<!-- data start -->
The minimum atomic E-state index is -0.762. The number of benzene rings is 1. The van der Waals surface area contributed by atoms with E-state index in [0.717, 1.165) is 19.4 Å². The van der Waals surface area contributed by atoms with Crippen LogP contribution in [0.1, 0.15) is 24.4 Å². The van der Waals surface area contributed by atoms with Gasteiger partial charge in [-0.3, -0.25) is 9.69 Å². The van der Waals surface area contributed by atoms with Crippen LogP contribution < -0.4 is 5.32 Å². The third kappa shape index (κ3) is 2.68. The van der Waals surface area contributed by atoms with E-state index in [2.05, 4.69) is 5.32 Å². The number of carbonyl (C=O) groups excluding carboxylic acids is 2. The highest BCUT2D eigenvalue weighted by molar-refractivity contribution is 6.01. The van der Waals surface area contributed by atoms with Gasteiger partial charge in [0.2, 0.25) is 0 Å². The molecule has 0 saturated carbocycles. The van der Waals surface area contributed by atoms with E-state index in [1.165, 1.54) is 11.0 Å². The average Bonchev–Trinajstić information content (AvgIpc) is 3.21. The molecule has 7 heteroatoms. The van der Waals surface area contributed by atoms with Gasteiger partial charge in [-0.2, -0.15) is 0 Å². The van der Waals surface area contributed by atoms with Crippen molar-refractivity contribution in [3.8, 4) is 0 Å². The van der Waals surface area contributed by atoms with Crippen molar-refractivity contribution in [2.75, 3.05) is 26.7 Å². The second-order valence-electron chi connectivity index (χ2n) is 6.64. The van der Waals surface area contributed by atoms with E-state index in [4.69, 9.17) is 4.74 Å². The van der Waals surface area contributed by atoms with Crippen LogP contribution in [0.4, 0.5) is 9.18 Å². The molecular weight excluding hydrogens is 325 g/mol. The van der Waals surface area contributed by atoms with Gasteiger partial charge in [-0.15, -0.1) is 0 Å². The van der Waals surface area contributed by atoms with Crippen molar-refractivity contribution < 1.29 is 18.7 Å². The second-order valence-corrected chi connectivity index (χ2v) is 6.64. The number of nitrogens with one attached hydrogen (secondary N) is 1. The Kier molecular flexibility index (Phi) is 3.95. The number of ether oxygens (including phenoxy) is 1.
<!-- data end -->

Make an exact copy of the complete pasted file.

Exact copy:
The minimum atomic E-state index is -0.762. The number of benzene rings is 1. The van der Waals surface area contributed by atoms with E-state index in [0.717, 1.165) is 19.4 Å². The van der Waals surface area contributed by atoms with Crippen LogP contribution in [0.1, 0.15) is 24.4 Å². The van der Waals surface area contributed by atoms with Gasteiger partial charge in [-0.3, -0.25) is 9.69 Å². The van der Waals surface area contributed by atoms with Crippen LogP contribution < -0.4 is 5.32 Å². The third kappa shape index (κ3) is 2.68. The van der Waals surface area contributed by atoms with E-state index in [2.05, 4.69) is 5.32 Å². The number of carbonyl (C=O) groups excluding carboxylic acids is 2. The highest BCUT2D eigenvalue weighted by molar-refractivity contribution is 6.01. The van der Waals surface area contributed by atoms with Gasteiger partial charge in [0.2, 0.25) is 0 Å². The molecule has 0 saturated carbocycles. The van der Waals surface area contributed by atoms with E-state index in [1.165, 1.54) is 11.0 Å². The average Bonchev–Trinajstić information content (AvgIpc) is 3.21. The molecule has 7 heteroatoms. The van der Waals surface area contributed by atoms with Gasteiger partial charge in [-0.2, -0.15) is 0 Å². The van der Waals surface area contributed by atoms with Crippen molar-refractivity contribution in [3.8, 4) is 0 Å². The van der Waals surface area contributed by atoms with Crippen molar-refractivity contribution in [2.75, 3.05) is 26.7 Å². The second-order valence-electron chi connectivity index (χ2n) is 6.64. The van der Waals surface area contributed by atoms with E-state index in [4.69, 9.17) is 4.74 Å². The van der Waals surface area contributed by atoms with Crippen LogP contribution in [0.4, 0.5) is 9.18 Å². The molecular weight excluding hydrogens is 325 g/mol. The van der Waals surface area contributed by atoms with Gasteiger partial charge in [-0.15, -0.1) is 0 Å². The van der Waals surface area contributed by atoms with Crippen molar-refractivity contribution < 1.29 is 18.7 Å². The second-order valence-corrected chi connectivity index (χ2v) is 6.64. The number of nitrogens with one attached hydrogen (secondary N) is 1. The Kier molecular flexibility index (Phi) is 3.95. The number of ether oxygens (including phenoxy) is 1.